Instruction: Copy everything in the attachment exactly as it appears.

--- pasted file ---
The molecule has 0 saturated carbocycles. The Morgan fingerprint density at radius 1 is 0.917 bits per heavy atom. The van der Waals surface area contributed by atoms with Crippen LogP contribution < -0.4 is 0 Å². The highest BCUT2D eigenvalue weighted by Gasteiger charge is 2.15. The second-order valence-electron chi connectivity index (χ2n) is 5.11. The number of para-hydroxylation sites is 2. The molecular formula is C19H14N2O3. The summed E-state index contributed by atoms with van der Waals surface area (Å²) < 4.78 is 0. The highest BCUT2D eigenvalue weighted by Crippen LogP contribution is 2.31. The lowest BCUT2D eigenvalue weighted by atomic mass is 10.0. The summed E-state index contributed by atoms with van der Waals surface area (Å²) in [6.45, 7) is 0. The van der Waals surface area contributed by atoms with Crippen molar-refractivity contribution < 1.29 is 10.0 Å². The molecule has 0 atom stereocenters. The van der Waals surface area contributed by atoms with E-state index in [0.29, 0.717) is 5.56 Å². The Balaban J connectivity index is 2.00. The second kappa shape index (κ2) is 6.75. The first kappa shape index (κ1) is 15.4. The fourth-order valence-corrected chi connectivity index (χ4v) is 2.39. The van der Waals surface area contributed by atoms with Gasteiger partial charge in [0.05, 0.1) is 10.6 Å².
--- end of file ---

The molecule has 0 saturated carbocycles. The Morgan fingerprint density at radius 1 is 0.917 bits per heavy atom. The van der Waals surface area contributed by atoms with Crippen LogP contribution < -0.4 is 0 Å². The highest BCUT2D eigenvalue weighted by Gasteiger charge is 2.15. The second-order valence-electron chi connectivity index (χ2n) is 5.11. The number of para-hydroxylation sites is 2. The molecular formula is C19H14N2O3. The summed E-state index contributed by atoms with van der Waals surface area (Å²) < 4.78 is 0. The highest BCUT2D eigenvalue weighted by Crippen LogP contribution is 2.31. The lowest BCUT2D eigenvalue weighted by atomic mass is 10.0. The summed E-state index contributed by atoms with van der Waals surface area (Å²) in [6.45, 7) is 0. The van der Waals surface area contributed by atoms with Crippen molar-refractivity contribution < 1.29 is 10.0 Å². The molecule has 0 atom stereocenters. The van der Waals surface area contributed by atoms with E-state index in [0.29, 0.717) is 5.56 Å². The Balaban J connectivity index is 2.00. The second kappa shape index (κ2) is 6.75. The first kappa shape index (κ1) is 15.4. The fourth-order valence-corrected chi connectivity index (χ4v) is 2.39. The van der Waals surface area contributed by atoms with Gasteiger partial charge in [0.05, 0.1) is 10.6 Å².